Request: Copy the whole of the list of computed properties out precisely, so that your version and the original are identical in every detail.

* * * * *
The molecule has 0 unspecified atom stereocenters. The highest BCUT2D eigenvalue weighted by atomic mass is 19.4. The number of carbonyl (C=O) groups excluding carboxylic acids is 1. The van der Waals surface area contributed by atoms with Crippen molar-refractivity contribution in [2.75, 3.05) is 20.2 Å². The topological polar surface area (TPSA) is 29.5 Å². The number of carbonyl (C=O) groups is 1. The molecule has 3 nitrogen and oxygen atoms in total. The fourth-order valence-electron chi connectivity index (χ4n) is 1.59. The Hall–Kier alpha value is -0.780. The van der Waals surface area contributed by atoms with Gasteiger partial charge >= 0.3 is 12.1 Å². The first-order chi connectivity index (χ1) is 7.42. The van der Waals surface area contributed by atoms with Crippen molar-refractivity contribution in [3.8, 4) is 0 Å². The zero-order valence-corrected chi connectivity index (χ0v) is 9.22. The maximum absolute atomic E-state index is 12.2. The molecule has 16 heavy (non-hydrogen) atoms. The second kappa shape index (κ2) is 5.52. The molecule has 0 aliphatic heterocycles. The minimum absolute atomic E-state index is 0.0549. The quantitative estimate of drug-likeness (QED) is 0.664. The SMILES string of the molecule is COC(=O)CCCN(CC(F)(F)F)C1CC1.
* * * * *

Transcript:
The molecule has 0 unspecified atom stereocenters. The highest BCUT2D eigenvalue weighted by atomic mass is 19.4. The number of carbonyl (C=O) groups excluding carboxylic acids is 1. The van der Waals surface area contributed by atoms with Crippen molar-refractivity contribution in [2.75, 3.05) is 20.2 Å². The topological polar surface area (TPSA) is 29.5 Å². The number of carbonyl (C=O) groups is 1. The molecule has 3 nitrogen and oxygen atoms in total. The fourth-order valence-electron chi connectivity index (χ4n) is 1.59. The Hall–Kier alpha value is -0.780. The van der Waals surface area contributed by atoms with Gasteiger partial charge >= 0.3 is 12.1 Å². The first-order chi connectivity index (χ1) is 7.42. The van der Waals surface area contributed by atoms with Crippen molar-refractivity contribution in [3.8, 4) is 0 Å². The zero-order valence-corrected chi connectivity index (χ0v) is 9.22. The maximum absolute atomic E-state index is 12.2. The molecule has 16 heavy (non-hydrogen) atoms. The second kappa shape index (κ2) is 5.52. The molecule has 0 aliphatic heterocycles. The minimum absolute atomic E-state index is 0.0549. The quantitative estimate of drug-likeness (QED) is 0.664. The SMILES string of the molecule is COC(=O)CCCN(CC(F)(F)F)C1CC1.